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Success! Wamutwe from Kenya raised $640 to fund fracture repair.

Wamutwe
100%
  • $640 raised, $0 to go
$640
raised
$0
to go
Fully funded
Wamutwe's treatment was fully funded on January 10, 2017.

Photo of Wamutwe post-operation

February 2, 2017

Wamutwe underwent successful fracture repair.

His fractured arm was fixed, and he began physiotherapy exercises. Surgery has reduced his risk of malunion or permanent disability. Wamutwe is scheduled for further clinical review to assess his recovery.

Wamutwe says, “I am grateful for the assistance.”

His fractured arm was fixed, and he began physiotherapy exercises. Surgery has reduced his risk of malunion or permanent disability. Wamutwe...

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December 15, 2016

On December 10, Wamutwe was in a road accident that left him with a fractured radius and injuries on his legs and lower jaw. After the accident, he received first aid, and a cast was applied to his injury. Wamutwe has not been about to work since the accident.

Without treatment, he risked infection, a fracture malunion, or permanent disability. Fortunately, Wamutwe underwent an open reduction internal fixation procedure on December 21.

Wamutwe sells boiled pork meat in the local shopping center. His wife is a farm laborer, and they have five children. Wamutwe and his family live on their ancestral land in a three-roomed house. He cannot afford healthcare, so our medical partner, African Mission Healthcare Foundation, is requesting $640 to fund this procedure.

“I want to be well to continue providing for my family and wife,” says Wamutwe.

On December 10, Wamutwe was in a road accident that left him with a fractured radius and injuries on his legs and lower jaw. After the accid...

Read more

Wamutwe's Timeline

  • December 15, 2016
    PROFILE SUBMITTED

    Wamutwe was submitted by Joan Kadagaya, Curative Medical Support Program-Partner Representative at African Mission Healthcare Foundation, our medical partner in Kenya.

  • December 21, 2016
    TREATMENT OCCURRED

    Wamutwe received treatment at AIC Kijabe Hospital. Medical partners often provide care to patients accepted by Watsi before those patients are fully funded, operating under the guarantee that the cost of care will be paid for by donors.

  • December 23, 2016
    PROFILE PUBLISHED

    Wamutwe's profile was published to start raising funds.

  • January 10, 2017
    FULLY FUNDED

    Wamutwe's treatment was fully funded.

  • February 02, 2017
    TREATMENT UPDATE

    Wamutwe's treatment was successful. Read the update.

Funded by 6 donors

Funded by 6 donors

Treatment
ORIF Non Hip - Simple
  • Cost Breakdown
  • Diagnosis
  • Procedure
On average, it costs $640 for Wamutwe's treatment
Hospital Fees
$586
Medical Staff
$0
Medication
$22
Supplies
$0
Labs
$32
  • Symptoms
  • Impact on patient's life
  • Cultural or regional significance

​What kinds of symptoms do patients experience before receiving treatment?

This procedure corrects a severe, poorly aligned fracture where the ends of affected bones are far apart. Such a fracture may occur anywhere in the body (leg, hip, arm, jaw, etc) usually as a result of trauma. Common symptoms include extreme pain, inability/difficulty in using limbs, and deformed limbs.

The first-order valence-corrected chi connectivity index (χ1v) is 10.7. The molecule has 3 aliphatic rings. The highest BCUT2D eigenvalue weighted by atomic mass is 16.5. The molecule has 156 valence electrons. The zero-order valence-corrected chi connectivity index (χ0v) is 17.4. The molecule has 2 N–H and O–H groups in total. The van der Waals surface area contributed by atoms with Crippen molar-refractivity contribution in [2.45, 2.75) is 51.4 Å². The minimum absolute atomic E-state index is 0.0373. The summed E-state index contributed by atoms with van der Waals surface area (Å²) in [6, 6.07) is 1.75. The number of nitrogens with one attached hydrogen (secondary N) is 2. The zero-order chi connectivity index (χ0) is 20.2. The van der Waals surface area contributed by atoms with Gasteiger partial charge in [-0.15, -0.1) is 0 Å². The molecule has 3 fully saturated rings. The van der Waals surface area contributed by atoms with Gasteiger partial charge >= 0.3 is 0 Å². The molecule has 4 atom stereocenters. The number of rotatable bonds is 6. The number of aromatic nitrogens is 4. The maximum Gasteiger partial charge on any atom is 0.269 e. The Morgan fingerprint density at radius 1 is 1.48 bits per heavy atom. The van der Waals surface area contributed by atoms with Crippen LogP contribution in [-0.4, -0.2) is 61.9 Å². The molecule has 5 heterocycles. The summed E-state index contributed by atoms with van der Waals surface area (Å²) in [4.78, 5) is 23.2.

​What is the impact on patients’ lives of living with these conditions?

A non-union leads to chronic disability, pain, and inability to work.

What cultural or regional factors affect the treatment of these conditions?

Car/motorcycle taxi accidents are the number one cause. Work-related accidents and violence are others. The condition is more common largely because African roads (particularly Kenyan roads, where this procedure is approved) are among some of the most dangerous in the world.

  • Process
  • Impact on patient's life
  • Risks and side-effects
  • Accessibility
  • Alternatives

What does the treatment process look like?

In general, an ORIF (open-reduction internal-fixation) procedure uses rods or plates to bring multiple parts of bone together and help them heal correctly.

What is the impact of this treatment on the patient’s life?

Curative. An ORIF fixes the broken bone, restoring it to complete function and enabling the patient to be able to work.

What potential side effects or risks come with this treatment?

This procedure has medium surgical risk but most trauma patients are young and tolerate the procedure well. Overall, the risk of surgery is less than the risks of the alternative (traction), or doing nothing. There is a risk of the metal becoming infected, which would require antibiotics and perhaps removal of the hardware and a second surgery.

How accessible is treatment in the area? What is the typical journey like for a patient to receive care?

There are few quality orthopedic centers in developing countries. Often patients have received initial care for a fracture at another hospital and may have been placed in “traction.” This involves placing the affected limb in a cast under tension for prolonged periods to try to re-align the bones. Those who have funds try to make their way to a place like Kijabe Hospital. Most patients seen in Kijabe who are in need of an ORIF are patients who have been mismanaged in other hospitals. Usually, those hospitals lack adequate resources and expertise to treat them.

What are the alternatives to this treatment?

As mentioned, traction is an alternative for some — but not all — cases. And traction requires a patient to be in the hospital, immobile, for months — leading not only to lost wages but risk of bedsores, blood clots, and hospital-acquired infections.

Meet another patient you can support

100% of your donation funds life-changing surgery.

Meet another patient you can support

100% of your donation funds life-changing surgery.